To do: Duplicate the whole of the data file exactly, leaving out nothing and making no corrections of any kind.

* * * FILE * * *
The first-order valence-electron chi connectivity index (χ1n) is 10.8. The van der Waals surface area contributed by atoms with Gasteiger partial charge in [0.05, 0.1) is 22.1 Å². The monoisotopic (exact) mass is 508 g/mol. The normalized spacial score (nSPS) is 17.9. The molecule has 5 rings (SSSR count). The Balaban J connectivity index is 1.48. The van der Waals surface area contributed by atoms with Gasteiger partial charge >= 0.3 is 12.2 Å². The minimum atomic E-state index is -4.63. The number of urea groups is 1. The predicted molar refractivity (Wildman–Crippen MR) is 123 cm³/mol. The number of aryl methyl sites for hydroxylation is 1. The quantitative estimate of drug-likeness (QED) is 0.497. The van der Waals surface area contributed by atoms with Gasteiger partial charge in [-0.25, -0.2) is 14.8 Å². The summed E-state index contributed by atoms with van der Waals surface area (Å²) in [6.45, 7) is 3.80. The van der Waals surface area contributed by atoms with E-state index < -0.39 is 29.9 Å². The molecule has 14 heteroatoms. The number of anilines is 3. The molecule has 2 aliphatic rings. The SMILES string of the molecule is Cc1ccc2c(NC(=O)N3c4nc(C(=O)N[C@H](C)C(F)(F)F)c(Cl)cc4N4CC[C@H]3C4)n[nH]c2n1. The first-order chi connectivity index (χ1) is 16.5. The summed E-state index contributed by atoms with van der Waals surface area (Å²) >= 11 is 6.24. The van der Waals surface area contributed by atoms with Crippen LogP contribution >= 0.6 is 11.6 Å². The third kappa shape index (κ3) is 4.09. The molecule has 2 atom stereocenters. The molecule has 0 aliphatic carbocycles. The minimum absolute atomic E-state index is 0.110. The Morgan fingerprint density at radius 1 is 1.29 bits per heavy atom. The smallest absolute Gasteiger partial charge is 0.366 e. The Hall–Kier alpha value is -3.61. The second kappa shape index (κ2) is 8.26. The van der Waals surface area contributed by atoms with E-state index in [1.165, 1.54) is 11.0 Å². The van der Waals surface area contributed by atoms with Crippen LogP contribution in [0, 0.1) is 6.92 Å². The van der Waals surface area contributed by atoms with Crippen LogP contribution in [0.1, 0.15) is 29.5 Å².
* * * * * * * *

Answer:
The first-order valence-electron chi connectivity index (χ1n) is 10.8. The van der Waals surface area contributed by atoms with Gasteiger partial charge in [0.05, 0.1) is 22.1 Å². The monoisotopic (exact) mass is 508 g/mol. The normalized spacial score (nSPS) is 17.9. The molecule has 5 rings (SSSR count). The Balaban J connectivity index is 1.48. The van der Waals surface area contributed by atoms with Gasteiger partial charge >= 0.3 is 12.2 Å². The minimum atomic E-state index is -4.63. The number of urea groups is 1. The predicted molar refractivity (Wildman–Crippen MR) is 123 cm³/mol. The number of aryl methyl sites for hydroxylation is 1. The quantitative estimate of drug-likeness (QED) is 0.497. The van der Waals surface area contributed by atoms with Gasteiger partial charge in [-0.25, -0.2) is 14.8 Å². The summed E-state index contributed by atoms with van der Waals surface area (Å²) in [6.45, 7) is 3.80. The van der Waals surface area contributed by atoms with E-state index < -0.39 is 29.9 Å². The molecule has 14 heteroatoms. The number of anilines is 3. The molecule has 2 aliphatic rings. The SMILES string of the molecule is Cc1ccc2c(NC(=O)N3c4nc(C(=O)N[C@H](C)C(F)(F)F)c(Cl)cc4N4CC[C@H]3C4)n[nH]c2n1. The first-order chi connectivity index (χ1) is 16.5. The summed E-state index contributed by atoms with van der Waals surface area (Å²) >= 11 is 6.24. The van der Waals surface area contributed by atoms with Crippen LogP contribution >= 0.6 is 11.6 Å². The third kappa shape index (κ3) is 4.09. The molecule has 2 atom stereocenters. The molecule has 0 aliphatic carbocycles. The minimum absolute atomic E-state index is 0.110. The Morgan fingerprint density at radius 1 is 1.29 bits per heavy atom. The smallest absolute Gasteiger partial charge is 0.366 e. The Hall–Kier alpha value is -3.61. The second kappa shape index (κ2) is 8.26. The van der Waals surface area contributed by atoms with E-state index in [1.165, 1.54) is 11.0 Å². The van der Waals surface area contributed by atoms with Crippen LogP contribution in [0, 0.1) is 6.92 Å². The van der Waals surface area contributed by atoms with Crippen LogP contribution in [0.1, 0.15) is 29.5 Å².